Log in to your Amazon Web Services Account. In AWS Management Console, find or Search Route 53, and at DNS management-click the hosted zones. In my video, there are two hosted zones already, considering I already have two websites here.
To continue the process click the “Hosted Zones”. If you want to add settings to your website, you may click the website name to modify them. In our case, we will add a new domain. Just click the Create Hosted Zone, then at the domain name, type your website name. In my case pcingredient.com, “comment” is optional, and “Type ” is “Public Hosted Zone” and click create.
Then go back to your EC2 instance to get the information about your website. Copy the following details “Public DNS (IPv4) and IPv4 Public IP.” You will need this information for your DNS Configuration.
Go back to Route 53 and add the public DNS (IPv4) and IPv4 Public IP information. In the create record set and in the following information set, name: “www”, Type: “A-IPv4 address”, Alias: “No”, TTL(seconds): default value, Value = “your IPv4 Public IP” then click create.
Create a record set once again, and then I add the second information. See the video at 02:21. Once this configuration is finished, you are already done configuring your domain name to access your website instead of your IP address.
What if your domain name comes from another hosting provider
To configure it, go to your hosting provider website and modify the dns settings to access the AWS DNS. I bought the domain from another hosting provider on my website, so I need to login to their dashboard and configure my domain to access the AWS DNS.
Once login into your hosting provider. Goto to your domain name, open it, and find the manage name servers. Use custom nameservers and change it with this AWS DNS.
It takes two days before the changes will take effect. At this time, your website is unavailable.
DNS record types do Amazon Route 53 support
Amazon Route 53 currently supports the following DNS record types:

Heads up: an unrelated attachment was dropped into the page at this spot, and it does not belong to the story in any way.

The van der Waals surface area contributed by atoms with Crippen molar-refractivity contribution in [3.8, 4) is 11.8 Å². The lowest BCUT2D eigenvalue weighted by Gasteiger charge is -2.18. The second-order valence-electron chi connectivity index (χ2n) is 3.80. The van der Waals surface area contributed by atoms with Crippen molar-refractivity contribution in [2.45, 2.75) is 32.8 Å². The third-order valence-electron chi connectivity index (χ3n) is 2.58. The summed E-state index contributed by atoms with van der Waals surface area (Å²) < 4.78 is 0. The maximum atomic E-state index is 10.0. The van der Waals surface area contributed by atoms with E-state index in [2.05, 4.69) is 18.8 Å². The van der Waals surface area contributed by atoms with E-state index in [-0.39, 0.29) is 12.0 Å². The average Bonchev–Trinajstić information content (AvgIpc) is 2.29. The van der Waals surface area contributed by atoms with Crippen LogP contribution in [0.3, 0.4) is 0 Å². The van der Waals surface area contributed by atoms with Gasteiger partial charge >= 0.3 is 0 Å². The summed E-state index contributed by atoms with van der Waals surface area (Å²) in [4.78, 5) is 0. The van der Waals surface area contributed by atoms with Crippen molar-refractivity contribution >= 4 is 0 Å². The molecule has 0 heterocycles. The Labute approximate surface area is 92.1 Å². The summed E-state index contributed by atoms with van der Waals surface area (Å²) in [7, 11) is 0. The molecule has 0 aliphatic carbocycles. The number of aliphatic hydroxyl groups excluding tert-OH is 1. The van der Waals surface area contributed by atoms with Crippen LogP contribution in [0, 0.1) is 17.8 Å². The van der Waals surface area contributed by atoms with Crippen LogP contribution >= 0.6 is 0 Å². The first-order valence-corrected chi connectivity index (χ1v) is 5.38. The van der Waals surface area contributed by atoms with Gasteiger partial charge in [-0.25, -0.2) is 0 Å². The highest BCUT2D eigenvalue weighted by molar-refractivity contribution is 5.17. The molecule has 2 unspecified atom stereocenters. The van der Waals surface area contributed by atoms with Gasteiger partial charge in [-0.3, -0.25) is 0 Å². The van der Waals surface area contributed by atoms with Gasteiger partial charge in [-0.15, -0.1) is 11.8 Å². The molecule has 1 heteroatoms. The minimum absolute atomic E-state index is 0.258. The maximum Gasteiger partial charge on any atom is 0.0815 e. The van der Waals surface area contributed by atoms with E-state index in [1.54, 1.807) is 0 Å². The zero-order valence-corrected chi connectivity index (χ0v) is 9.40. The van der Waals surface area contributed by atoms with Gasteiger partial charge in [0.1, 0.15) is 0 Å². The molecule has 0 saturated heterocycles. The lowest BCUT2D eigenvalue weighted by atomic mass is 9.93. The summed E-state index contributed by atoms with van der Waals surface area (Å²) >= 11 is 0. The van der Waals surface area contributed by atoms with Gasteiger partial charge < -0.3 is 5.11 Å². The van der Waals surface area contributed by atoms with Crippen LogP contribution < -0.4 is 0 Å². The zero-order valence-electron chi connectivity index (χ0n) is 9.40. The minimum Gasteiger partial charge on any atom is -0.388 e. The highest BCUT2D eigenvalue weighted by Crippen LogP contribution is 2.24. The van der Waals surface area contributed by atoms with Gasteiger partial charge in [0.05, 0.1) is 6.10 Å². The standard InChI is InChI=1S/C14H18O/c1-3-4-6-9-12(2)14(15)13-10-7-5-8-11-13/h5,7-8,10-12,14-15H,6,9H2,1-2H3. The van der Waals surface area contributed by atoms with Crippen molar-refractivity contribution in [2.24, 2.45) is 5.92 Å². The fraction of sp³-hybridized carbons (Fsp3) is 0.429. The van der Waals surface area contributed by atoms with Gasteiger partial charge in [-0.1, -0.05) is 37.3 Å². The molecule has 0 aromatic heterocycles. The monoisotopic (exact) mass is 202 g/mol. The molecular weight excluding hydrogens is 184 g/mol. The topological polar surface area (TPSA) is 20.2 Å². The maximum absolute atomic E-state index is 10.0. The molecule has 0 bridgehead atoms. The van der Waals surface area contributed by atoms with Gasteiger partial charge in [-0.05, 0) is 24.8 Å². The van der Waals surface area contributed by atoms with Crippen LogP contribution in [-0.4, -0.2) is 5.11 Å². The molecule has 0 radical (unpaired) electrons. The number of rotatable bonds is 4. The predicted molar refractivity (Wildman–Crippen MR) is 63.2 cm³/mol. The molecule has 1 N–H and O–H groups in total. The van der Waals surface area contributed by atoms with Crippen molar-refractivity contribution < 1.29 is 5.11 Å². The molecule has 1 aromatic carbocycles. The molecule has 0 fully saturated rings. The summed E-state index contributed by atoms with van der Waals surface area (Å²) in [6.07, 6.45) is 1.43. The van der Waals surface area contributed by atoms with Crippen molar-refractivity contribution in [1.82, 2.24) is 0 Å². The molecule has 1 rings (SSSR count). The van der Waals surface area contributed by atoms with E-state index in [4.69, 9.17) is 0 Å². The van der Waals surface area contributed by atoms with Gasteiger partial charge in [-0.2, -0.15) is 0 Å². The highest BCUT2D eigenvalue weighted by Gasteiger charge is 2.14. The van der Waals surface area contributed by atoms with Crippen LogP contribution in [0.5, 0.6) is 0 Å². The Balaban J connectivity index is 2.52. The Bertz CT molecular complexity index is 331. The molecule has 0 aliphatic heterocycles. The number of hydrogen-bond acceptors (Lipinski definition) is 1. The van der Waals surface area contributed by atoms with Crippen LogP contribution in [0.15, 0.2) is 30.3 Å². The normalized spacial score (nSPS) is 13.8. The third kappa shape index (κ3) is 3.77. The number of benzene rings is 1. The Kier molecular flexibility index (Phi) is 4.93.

A (address record)
AAAA (IPv6 address record)
CNAME (canonical name record)
CAA (certification authority authorization)
MX (mail exchange record)
NAPTR (name authority pointer record)
NS (name server record)
PTR (pointer record)
SOA (start of authority record)
SPF (sender policy framework)
SRV (service locator)
TXT (text record)
Amazon Route 53 also offers alias records, which are an Amazon Route 53-specific extension to DNS. You can create alias records to route traffic to selected AWS resources, including Amazon Elastic Load Balancing load balancers, Amazon CloudFront distributions, AWS Elastic Beanstalk environments, API Gateways, VPC interface endpoints, and Amazon S3 buckets that are configured as websites. Alias record typically have a type of A or AAAA, but they work like a CNAME record. Using an alias record, you can map your record name (example.com) to the DNS name for an AWS resource(elb1234.elb.amazonaws.com). Resolvers see the A or AAAA record and the IP address of the AWS resource.
On this website, I only configure those settings. But for the other website, I use MX record to access my AWS Workmail account to set up an email account, and this is the settings
MX Simple – No 10 inbound-smtp.us-east-1.amazonaws.com